Speaker Calls For Unity As West Nile Marks 100 Years

Deputy Speaker Jacob Oulanya.
Deputy Speaker Jacob Oulanya.

West Nile Centennial celebrations should be used as a call for unity amongst leaders and the people of the region, Deputy Speaker of Parliament Jacob Oulannyah has said.

He maintains that Unity will be a key milestone in addressing the numerous challenges that the region is facing. Some of the problems include poverty, cross border conflicts, disease and the influx of refugees especially from neighboring Sudan and the Democratic republic of Congo.

Oulannyah made the call at the occasion to flag off the West Nile torch, an activity aimed at creating awareness about the region’s historic commemoration of 100 years since it was annexed to Uganda under the Anglo- Belgian Agreement. The agreement accorded official recognition to the present boundary of Uganda and the Democratic Republic of Congo.

The region which consists of the districts of Adjumani, Arua, Koboko, Maracha-Terego, Moyo, Nebbi and Yumbe is a multi- ethnic centre consisting of four ethnic groups – Lugbara, Alur, Madi and Kakwa.

The torch will be carried throughout the 8 districts of the region by the Ugandan Tourism ambassador Suzan Kerunen.

Oulannya equally implored the region’s leaders to assess historical landmarks and challenges to prepare for a better future.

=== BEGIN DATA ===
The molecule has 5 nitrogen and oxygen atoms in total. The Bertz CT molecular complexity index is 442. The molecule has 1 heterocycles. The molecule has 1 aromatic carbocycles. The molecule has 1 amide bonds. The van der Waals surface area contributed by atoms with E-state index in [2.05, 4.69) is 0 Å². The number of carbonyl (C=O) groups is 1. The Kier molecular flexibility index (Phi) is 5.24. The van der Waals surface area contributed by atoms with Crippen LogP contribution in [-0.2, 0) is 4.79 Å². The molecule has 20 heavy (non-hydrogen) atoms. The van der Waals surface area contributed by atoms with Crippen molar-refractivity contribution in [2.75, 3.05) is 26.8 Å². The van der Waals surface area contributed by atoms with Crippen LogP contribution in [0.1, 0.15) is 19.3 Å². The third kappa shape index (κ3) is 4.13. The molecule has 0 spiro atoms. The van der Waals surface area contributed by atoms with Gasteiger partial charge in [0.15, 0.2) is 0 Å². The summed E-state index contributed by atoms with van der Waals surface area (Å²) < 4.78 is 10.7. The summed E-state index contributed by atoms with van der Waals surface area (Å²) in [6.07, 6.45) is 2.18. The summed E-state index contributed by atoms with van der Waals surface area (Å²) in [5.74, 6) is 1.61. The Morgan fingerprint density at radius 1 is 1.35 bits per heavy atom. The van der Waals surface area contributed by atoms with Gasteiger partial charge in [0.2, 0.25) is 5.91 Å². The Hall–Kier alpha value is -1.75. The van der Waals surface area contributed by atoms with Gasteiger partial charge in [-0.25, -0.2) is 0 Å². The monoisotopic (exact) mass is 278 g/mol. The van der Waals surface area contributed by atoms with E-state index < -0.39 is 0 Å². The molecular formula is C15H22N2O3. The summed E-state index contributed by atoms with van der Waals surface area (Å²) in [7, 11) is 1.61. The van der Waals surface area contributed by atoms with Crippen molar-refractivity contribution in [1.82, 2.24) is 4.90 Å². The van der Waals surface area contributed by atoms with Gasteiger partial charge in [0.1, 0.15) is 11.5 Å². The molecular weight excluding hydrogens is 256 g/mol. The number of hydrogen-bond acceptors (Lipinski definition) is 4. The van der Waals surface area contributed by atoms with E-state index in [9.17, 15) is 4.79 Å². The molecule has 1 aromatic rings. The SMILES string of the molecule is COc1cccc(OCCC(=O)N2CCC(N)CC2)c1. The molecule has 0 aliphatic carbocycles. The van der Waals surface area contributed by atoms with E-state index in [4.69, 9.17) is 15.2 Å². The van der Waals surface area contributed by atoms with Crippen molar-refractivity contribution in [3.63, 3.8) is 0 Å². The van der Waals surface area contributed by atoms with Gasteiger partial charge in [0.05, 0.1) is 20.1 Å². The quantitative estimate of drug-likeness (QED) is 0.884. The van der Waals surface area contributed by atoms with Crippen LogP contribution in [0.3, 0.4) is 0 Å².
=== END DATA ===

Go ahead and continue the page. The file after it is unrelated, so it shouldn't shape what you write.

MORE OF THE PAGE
“It is important to commemorate events because it helps us ask fundamental questions on where we came from, where we are and where we should be. It is a fundamental process of assessing our progress and challenges,” Oulanyah added.

Elders from the region including former minister Eric Adriko, Hellen Oyelu and Deputy Leader of Government business Gen Moses Ali commonly referred to as ‘the lion of West Nile’ said the region needs more efforts for development and that the youth should take the lead.

Kerunen cited the need to harness the tourism potential of the region by engaging in intense marketing.

1 thought on “Speaker Calls For Unity As West Nile Marks 100 Years

  1. Rather, the West Nile people should commemorate and celebrate for the period of being Ugandan and not hair spliting into how West Nile used to be in DRC, etc. On th other hand, we need to think Ugandan, and not think of ourselves as Barugwara, Baganda, Bacholi, etc. This piece of news is not up to it, in the nationalist sense!!

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